The Elm City Diner

Today’s Zippy takes us to New Haven CT in times past:

(#1)

The Elm City has changed over the years, but here’s a photo of it roughly as it is in the comic strip:

(#2)

It hasn’t looked like this for some time. Here’s the beginning of a 11/27/94 column in the NYT, “Dining Out: From Art Deco Chrome to Indian Eatery”┬áby Patricia Brooks:

Evidence of the organic changes that occur in a city is the metamorphosis of the Elm City Diner, a longtime New Haven landmark, into an Indian restaurant called Tandoor.

Everything that endeared the downtown site to Art Deco fans is still in place: the gleaming chrome and glass interior, the booths (now covered with pink tablecloths and Indian designs under glass) and the diner configuration.

The big changes are the menu, personnel and aromas of cardamom, cumin and other Asian spices that permeate the air. On Friday, Saturday and Sunday, a brunch is served, and the diner counter is spread with a buffet of assorted hot and cold dishes, eight in all, for $6.95.

(The old Elm City was apparently an upscale eating establishment as well as an Art Deco gem.)

2 Responses to “The Elm City Diner”

  1. Alex Says:

    I was a regular customer at the Elm City Diner in the early 90s (it was my standard spot for late-night coffee and onion rings during my first year of grad school). At the time, almost all of the wait staff were gay men.

    When it was first turned into an Indian restaurant, they had a transition period of about six months where half of the menu was classic American diner food and the other half was Indian food, presumably as an effort to keep the old clientele coming in.

  2. Marc, aka "Molly" to some Says:

    Arnold, thanks for sharing this photo and post. You’ve taken me down Memory Lane (and Chapel Street)! This time not in a drunken stupor like so many of us back then. I was fortunate to have worked at the notorious Elm City Diner as a waiter back in 1989/1990. What a time that was! No words can really describe what this place was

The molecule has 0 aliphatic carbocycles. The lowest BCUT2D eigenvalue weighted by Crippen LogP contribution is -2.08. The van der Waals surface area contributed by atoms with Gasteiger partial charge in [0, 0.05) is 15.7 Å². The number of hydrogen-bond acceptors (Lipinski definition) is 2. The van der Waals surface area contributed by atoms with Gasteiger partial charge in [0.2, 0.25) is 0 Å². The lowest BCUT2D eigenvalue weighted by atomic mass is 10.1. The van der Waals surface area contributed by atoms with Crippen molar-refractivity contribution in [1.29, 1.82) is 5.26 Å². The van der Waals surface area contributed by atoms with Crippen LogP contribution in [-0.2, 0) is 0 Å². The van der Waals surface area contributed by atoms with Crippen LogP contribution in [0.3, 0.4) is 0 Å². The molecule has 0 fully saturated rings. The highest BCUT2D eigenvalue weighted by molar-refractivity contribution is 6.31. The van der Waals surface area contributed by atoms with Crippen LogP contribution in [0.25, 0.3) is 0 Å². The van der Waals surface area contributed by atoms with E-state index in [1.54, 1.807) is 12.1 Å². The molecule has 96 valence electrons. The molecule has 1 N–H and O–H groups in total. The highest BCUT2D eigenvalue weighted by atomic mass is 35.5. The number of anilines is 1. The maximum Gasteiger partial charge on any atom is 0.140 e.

actually like, as I have yet to come across another place quite like it since then. It is though,undoubtedly etched deeply into the minds of the few of us who worked there or stumbled in as a customer on a week night after the clubs closed for “eggs any style.”

    Customers were immediately greeted by (okay, usually no one because we were highly unorganized as wait staff and were far too preoccupied tending to intoxicated patrons demanding more coffee or begging the kitchen staff for that damn side order of toast they forgot to serve, yet again!) Customers were actually met with a dimly light diner, by flickering votive candles found on every table, along the 1950’s counter and along the glass shelves. It was quite cozy! Albeit quite noisy too.

    Songs such as Just a Touch of Love by C+C Music Factory or other dance music blasted through the air earlier in the evening. It got progressively louder throughout the night into the wee hours of the morning as a ploy to get everyone out so we could go home. By dinner time and beyond, Sam our pianist belted out the most memorable tunes on the world’s most in-need-of-tuning piano. He turned me on to Piano Man by Billy Joel. Sam was the embodiment of an entertainer! He could play any song upon request, amid all the chatter and merriment that could always be found at the diner. It was perhaps the only attribute the diner possessed, for it wasn’t the consistency of the food or pleasantries of the wait staff. Although a troop of very animated mimes visited us every Saturday night around 2am, the whole Elm City Diner staff were quite the characters themselves.

    Our cooks were quite good. They put some of the best entrees around. Just don’t count on it arriving too near in the future. The goings-on back of the house were equally as chaotic as were the antics front of the house. And please don’t order a salad. This was a thought always on my mind. Simple as it was, it required more than the tiny eating establishment could handle. Extra space was hard to come by, whether in the dining room or back in the kitchen. To make a simple salad, we’d have to push boxes aside from the store bought cakes and pies we’d just opened and placed out on display and get rid of dirty plates and glassware recently brought in from the dining room.

    In the end, we all had a great time. It was a time gone by. I’m happy to know the spirit of the Elm City Diner lives on.

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